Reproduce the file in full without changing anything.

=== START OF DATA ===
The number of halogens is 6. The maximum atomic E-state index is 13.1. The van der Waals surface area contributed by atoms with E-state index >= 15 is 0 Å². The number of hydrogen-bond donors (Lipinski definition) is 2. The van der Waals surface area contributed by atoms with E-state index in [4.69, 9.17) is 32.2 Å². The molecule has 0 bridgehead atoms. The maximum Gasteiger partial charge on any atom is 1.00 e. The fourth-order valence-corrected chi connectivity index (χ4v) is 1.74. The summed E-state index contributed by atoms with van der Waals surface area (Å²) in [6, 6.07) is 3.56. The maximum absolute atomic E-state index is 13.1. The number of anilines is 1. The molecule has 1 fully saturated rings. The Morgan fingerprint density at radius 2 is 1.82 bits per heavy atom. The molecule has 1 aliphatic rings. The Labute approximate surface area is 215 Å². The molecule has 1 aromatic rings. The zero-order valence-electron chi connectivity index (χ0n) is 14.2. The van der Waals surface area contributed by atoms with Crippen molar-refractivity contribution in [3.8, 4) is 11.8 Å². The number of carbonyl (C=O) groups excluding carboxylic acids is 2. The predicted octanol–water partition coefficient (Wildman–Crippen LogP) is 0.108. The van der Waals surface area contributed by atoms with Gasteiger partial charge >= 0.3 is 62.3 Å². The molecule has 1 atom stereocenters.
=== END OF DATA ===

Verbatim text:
The number of halogens is 6. The maximum atomic E-state index is 13.1. The van der Waals surface area contributed by atoms with E-state index >= 15 is 0 Å². The number of hydrogen-bond donors (Lipinski definition) is 2. The van der Waals surface area contributed by atoms with E-state index in [4.69, 9.17) is 32.2 Å². The molecule has 0 bridgehead atoms. The maximum Gasteiger partial charge on any atom is 1.00 e. The fourth-order valence-corrected chi connectivity index (χ4v) is 1.74. The summed E-state index contributed by atoms with van der Waals surface area (Å²) in [6, 6.07) is 3.56. The maximum absolute atomic E-state index is 13.1. The number of anilines is 1. The molecule has 1 fully saturated rings. The Morgan fingerprint density at radius 2 is 1.82 bits per heavy atom. The molecule has 1 aliphatic rings. The Labute approximate surface area is 215 Å². The molecule has 1 aromatic rings. The zero-order valence-electron chi connectivity index (χ0n) is 14.2. The van der Waals surface area contributed by atoms with Crippen molar-refractivity contribution in [3.8, 4) is 11.8 Å². The number of carbonyl (C=O) groups excluding carboxylic acids is 2. The predicted octanol–water partition coefficient (Wildman–Crippen LogP) is 0.108. The van der Waals surface area contributed by atoms with Gasteiger partial charge >= 0.3 is 62.3 Å². The molecule has 1 atom stereocenters.